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COCOA LIFE IN GHANA: Helping female farmers thrive in business The story of Juliana (Suhum region)

Blog post   •   Nov 17, 2016 07:30 GMT

Juliana is a farmer and entrepreneur in eastern Ghana. Following some tough years on the farm she took part in the Cocoa Life training programme, and has since been able to turn her livelihood around. She is now able to support her children, her sister’s children and her parents, as well as help educate and empower other women in the community achieve their own success.

Boosting production

Juliana produces gari, a powdered product made from grated and dry-fried cassava and a staple of the Ghanaian diet, and until last year she produced around 10 bags of gari per production session; today the figure is closer to 100.

Through VSO* and the Cocoa Life programme, she received training in gari production, as well as broader business development best practice, including recordkeeping, savings and investment. This helped transform her outlook, so that she no longer describes herself as a farmer, but as business woman. Juliana comments: “Record keeping was one of the most valuable skills I learned. I never used to know how much money I was spending, but now I can see from my income records what profit I’ve made, where things could be improved or where I should do more of the same."

From mentee to mentor

After the training, Juliana also formed a group of female entrepreneurs who now work together to support each other and grow their businesses. Together the women realised that one of the biggest barriers to growing their business was the distance they had to walk to use a cassava grating machine. So, they decided to approach the owner of a grating machine who lived in the next village and he soon agreed to let them use it. The time that was spent carrying heavy loads to a town many miles away, is now spent on the farm. They have also opened a joint bank account that is available to members in times of need. Juliana comments: “The joint account acts as a safety blanket. If one of us faces emergency health costs or needs help with school fees, or would like to invest some money into improving their farm for instance, they can dip into the fund. Everyone is very respectful of the joint account and it has shown us we are stronger together than apart.”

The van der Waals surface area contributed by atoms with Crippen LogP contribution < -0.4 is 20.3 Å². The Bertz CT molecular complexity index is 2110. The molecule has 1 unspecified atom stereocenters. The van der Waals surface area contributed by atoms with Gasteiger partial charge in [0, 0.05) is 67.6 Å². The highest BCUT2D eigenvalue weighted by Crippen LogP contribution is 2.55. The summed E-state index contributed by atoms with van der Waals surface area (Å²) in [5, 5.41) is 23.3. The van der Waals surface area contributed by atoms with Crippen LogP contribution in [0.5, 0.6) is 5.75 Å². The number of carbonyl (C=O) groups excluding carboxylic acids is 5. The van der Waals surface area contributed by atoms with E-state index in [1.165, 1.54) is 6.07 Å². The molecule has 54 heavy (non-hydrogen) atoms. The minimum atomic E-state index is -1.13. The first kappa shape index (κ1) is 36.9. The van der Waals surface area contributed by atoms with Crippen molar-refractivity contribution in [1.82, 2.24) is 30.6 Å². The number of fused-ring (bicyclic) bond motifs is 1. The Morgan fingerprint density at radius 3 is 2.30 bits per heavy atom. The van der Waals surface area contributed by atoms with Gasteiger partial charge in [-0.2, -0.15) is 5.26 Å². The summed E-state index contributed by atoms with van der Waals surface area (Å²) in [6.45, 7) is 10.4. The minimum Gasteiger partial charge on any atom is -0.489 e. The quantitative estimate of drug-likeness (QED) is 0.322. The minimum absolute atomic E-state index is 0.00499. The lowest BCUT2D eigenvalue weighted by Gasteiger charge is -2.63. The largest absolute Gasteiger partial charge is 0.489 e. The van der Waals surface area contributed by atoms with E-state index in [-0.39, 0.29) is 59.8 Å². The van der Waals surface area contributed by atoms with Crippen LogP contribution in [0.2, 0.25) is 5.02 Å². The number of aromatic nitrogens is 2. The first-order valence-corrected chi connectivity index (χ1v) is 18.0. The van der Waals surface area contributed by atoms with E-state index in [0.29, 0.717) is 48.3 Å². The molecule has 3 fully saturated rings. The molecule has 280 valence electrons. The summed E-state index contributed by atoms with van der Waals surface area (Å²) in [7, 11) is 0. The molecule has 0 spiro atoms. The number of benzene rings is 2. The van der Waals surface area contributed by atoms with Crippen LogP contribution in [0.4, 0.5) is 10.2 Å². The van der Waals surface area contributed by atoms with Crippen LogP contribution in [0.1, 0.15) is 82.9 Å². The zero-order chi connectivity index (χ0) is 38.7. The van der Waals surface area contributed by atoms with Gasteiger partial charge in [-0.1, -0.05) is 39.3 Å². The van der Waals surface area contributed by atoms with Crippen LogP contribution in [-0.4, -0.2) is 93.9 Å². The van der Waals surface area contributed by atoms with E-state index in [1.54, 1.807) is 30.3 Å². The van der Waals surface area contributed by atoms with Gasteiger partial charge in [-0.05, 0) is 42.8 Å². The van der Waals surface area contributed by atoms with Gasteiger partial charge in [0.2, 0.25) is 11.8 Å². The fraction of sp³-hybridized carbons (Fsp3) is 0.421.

It’s all connected

Recognising that business and personal lives are interconnected, Juliana also joined forces with Cocoa Life to learn about nutrition and growing her own food. Recognising that “people learn by seeing”, she invites women’s groups to visit her land and learn how they can plant food in their own gardens.

In the Suhum district where Juliana lives there are 12 women volunteers who have all received the same training as her. Each of them has created groups that support around 30 women, which means there are some 360 women developing enterprises in the district and helping their families to live healthier lives.

*VSO delivers the Cocoa Life programme in the eastern region of Ghana. VSO implements the programme, works alongside international and national volunteers to develop the capacity of local institutions and supports the delivery of Cocoa Life activities at a community level.